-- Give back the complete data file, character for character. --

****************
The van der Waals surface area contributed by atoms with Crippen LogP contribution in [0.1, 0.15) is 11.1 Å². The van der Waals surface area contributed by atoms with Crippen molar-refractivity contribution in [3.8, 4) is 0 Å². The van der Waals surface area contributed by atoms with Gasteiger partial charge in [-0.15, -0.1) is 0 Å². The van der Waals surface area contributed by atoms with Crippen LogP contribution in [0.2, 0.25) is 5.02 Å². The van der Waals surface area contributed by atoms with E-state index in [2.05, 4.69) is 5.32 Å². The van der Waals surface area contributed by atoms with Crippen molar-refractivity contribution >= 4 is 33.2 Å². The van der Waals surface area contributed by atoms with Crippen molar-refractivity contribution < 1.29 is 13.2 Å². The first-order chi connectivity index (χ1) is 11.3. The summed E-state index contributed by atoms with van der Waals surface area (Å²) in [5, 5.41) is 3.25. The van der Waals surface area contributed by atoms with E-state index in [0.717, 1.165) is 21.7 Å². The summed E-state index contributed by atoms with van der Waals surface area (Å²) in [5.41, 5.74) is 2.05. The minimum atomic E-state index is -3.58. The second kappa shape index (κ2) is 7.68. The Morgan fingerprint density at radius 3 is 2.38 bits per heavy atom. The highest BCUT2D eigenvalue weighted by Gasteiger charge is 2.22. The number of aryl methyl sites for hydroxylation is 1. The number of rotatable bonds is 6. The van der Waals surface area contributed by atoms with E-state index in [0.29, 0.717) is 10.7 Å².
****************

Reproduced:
The van der Waals surface area contributed by atoms with Crippen LogP contribution in [0.1, 0.15) is 11.1 Å². The van der Waals surface area contributed by atoms with Crippen molar-refractivity contribution in [3.8, 4) is 0 Å². The van der Waals surface area contributed by atoms with Gasteiger partial charge in [-0.15, -0.1) is 0 Å². The van der Waals surface area contributed by atoms with Crippen LogP contribution in [0.2, 0.25) is 5.02 Å². The van der Waals surface area contributed by atoms with E-state index in [2.05, 4.69) is 5.32 Å². The van der Waals surface area contributed by atoms with Crippen molar-refractivity contribution >= 4 is 33.2 Å². The van der Waals surface area contributed by atoms with Crippen molar-refractivity contribution < 1.29 is 13.2 Å². The first-order chi connectivity index (χ1) is 11.3. The summed E-state index contributed by atoms with van der Waals surface area (Å²) in [5, 5.41) is 3.25. The van der Waals surface area contributed by atoms with E-state index in [0.717, 1.165) is 21.7 Å². The summed E-state index contributed by atoms with van der Waals surface area (Å²) in [5.41, 5.74) is 2.05. The minimum atomic E-state index is -3.58. The second kappa shape index (κ2) is 7.68. The Morgan fingerprint density at radius 3 is 2.38 bits per heavy atom. The highest BCUT2D eigenvalue weighted by Gasteiger charge is 2.22. The number of aryl methyl sites for hydroxylation is 1. The number of rotatable bonds is 6. The van der Waals surface area contributed by atoms with E-state index in [0.29, 0.717) is 10.7 Å².